Ms. Jun described it as “trivial” that Iran, which has frozen billions of dollars in overseas banks due to US and Western economic sanctions, will eventually turn to ransomware attacks to achieve similar ends. “You can imagine their facility being held hostage by ransomware, and then the Iranians saying, ‘If you release our money, we release the encryption key,'” he said. “It doesn’t have to be against the US; It could target US partners.”

Preparing the ‘battlefield’

The future of cyber warfare is coming fast.

“Cyberspace may be the most important ‘battlefield’ in the coming years,” said David Maxwell, a former US Special Forces officer. North Korea At the Foundation for Defense of Democracies. “For North KoreaA very attractive environment to work in. The benefits are high and so far the costs are extremely low.”

North Korea It is not known to have been involved in government-sponsored ransomware attacks, but Mr Maxwell said Pyongyang appears to be conducting a series of hacking activities designed to conduct “reconnaissance” for potential actions in South Korea, the US and other networks to achieve certain targets. geopolitical gains

“So they might be ‘preparing the battlefield,'” he told The Times. “One day, we may see massive attacks on infrastructure that can do massive amounts of damage,” which could benefit the regime’s “blackmail diplomacy.”

Stewart Baker, a former National Security Agency general counsel and now the policy chief for the Department of Homeland Security at private company Steptoe & Johnson, who practices technology law, said in an interview that it was “not unreasonable” that xenophobes would look for a subtle way to launch ransomware. Attacks for political purposes.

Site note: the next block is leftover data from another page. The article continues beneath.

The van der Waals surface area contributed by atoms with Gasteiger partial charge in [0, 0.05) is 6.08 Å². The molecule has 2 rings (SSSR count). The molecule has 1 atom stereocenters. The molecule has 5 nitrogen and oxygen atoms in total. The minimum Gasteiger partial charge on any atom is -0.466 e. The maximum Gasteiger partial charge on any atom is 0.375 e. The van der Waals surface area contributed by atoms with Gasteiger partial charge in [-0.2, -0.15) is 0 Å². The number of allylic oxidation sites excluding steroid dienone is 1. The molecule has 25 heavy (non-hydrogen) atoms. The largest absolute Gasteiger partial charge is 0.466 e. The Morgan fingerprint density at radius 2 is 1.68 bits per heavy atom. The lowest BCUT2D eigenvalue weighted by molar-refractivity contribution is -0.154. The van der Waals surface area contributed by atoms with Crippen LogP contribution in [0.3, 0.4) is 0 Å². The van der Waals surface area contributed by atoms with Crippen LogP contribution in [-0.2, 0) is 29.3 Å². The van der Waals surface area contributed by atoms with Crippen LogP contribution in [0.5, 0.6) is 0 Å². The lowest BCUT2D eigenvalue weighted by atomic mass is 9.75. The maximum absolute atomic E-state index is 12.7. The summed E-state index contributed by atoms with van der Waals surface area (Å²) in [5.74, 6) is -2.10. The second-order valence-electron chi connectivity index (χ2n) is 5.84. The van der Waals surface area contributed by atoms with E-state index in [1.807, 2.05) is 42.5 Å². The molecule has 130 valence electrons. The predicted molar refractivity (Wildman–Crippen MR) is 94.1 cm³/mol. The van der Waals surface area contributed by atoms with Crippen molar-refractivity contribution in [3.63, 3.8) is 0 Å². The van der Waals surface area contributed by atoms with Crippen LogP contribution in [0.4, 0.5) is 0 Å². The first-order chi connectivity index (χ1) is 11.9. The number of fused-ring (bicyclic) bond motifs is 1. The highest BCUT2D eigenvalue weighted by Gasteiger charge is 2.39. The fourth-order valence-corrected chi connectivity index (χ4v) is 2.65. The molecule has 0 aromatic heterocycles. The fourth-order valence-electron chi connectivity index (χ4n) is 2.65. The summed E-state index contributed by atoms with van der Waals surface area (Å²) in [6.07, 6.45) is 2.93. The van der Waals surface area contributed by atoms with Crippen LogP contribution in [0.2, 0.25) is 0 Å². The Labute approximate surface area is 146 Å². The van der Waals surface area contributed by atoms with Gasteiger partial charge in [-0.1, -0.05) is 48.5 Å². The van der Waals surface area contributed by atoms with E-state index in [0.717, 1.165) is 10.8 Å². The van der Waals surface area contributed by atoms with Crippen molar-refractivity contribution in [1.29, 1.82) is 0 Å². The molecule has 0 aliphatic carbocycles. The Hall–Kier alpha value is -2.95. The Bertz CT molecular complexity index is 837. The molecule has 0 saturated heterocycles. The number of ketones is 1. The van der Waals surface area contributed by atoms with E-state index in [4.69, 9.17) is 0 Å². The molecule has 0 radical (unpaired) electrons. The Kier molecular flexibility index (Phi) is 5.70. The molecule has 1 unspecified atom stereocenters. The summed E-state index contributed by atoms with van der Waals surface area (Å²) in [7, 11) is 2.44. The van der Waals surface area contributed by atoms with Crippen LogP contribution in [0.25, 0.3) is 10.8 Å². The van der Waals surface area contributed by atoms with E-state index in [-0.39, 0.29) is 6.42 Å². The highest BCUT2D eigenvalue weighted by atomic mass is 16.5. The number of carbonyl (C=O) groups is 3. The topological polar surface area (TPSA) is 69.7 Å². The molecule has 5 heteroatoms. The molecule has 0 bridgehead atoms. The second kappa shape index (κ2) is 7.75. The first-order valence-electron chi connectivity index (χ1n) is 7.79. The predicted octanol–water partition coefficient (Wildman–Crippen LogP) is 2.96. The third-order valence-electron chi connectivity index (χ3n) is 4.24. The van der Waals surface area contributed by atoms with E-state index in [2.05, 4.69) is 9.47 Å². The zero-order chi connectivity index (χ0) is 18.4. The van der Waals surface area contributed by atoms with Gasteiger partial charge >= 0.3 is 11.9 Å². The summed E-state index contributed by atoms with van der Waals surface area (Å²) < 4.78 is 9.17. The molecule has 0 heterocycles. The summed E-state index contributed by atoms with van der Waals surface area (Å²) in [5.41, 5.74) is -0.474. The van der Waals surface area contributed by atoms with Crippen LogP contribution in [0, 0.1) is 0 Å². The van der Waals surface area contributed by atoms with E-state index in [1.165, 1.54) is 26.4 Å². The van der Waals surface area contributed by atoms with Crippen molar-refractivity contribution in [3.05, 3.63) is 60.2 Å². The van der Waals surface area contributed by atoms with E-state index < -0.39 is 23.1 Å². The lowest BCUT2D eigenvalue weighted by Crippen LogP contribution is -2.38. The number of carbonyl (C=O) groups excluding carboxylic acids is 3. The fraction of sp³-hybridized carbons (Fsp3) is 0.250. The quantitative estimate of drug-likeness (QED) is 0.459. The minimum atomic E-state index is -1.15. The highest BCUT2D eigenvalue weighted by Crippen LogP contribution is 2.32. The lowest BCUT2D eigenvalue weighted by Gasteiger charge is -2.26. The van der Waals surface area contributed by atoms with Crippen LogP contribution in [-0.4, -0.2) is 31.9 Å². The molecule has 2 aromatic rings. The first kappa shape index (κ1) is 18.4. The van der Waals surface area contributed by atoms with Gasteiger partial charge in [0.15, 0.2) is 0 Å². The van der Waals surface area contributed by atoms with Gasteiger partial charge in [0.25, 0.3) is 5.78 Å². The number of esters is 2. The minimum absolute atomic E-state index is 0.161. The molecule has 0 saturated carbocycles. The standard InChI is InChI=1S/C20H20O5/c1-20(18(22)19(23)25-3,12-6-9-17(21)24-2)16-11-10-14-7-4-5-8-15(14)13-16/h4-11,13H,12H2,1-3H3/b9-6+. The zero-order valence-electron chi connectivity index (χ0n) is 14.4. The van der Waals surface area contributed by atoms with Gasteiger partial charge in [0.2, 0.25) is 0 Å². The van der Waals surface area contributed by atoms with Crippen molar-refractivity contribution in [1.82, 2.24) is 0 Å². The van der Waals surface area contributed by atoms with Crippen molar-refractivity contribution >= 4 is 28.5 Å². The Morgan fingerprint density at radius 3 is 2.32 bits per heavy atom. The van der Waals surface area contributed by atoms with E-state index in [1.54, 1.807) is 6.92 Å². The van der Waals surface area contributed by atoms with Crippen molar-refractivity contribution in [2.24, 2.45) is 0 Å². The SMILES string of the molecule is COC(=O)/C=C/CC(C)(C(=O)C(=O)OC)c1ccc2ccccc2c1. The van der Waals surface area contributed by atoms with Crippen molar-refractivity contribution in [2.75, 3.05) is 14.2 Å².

“You cannot gain geopolitical influence by locking a piece of data and publicly demanding a policy change,” Mr Baker said. “But can you do it quietly? Maybe.”

Are there scenarios where the private sector ransomware incident could turn into a public policy football? “Yes,” said Mr Baker, pointing to the Colonial Pipeline attack by Russia-based hackers in May that briefly stopped the flow of gasoline in the southeastern United States.

Had the attack been much more sophisticated and had managed to hook up the Colonial’s industrial control systems for weeks, hijacking the computer system that turned the pipeline on and off, it could have made a major geopolitical twist, Mr Baker said. Colony officials admitted that they paid ransomware thieves about a week later to restore the materials.

Mr. Baker told US officials that if the shutdown had been more extensive and longer-lasting, Russian President Vladimir Putin would have come forward and told US officials that Moscow had the ability to track and catch Russian-based hackers, provided that it would do so. , say, Washington He agrees to prevent American social media companies like Twitter and Facebook from giving Russian dissidents a forum to criticize Kremlin policies.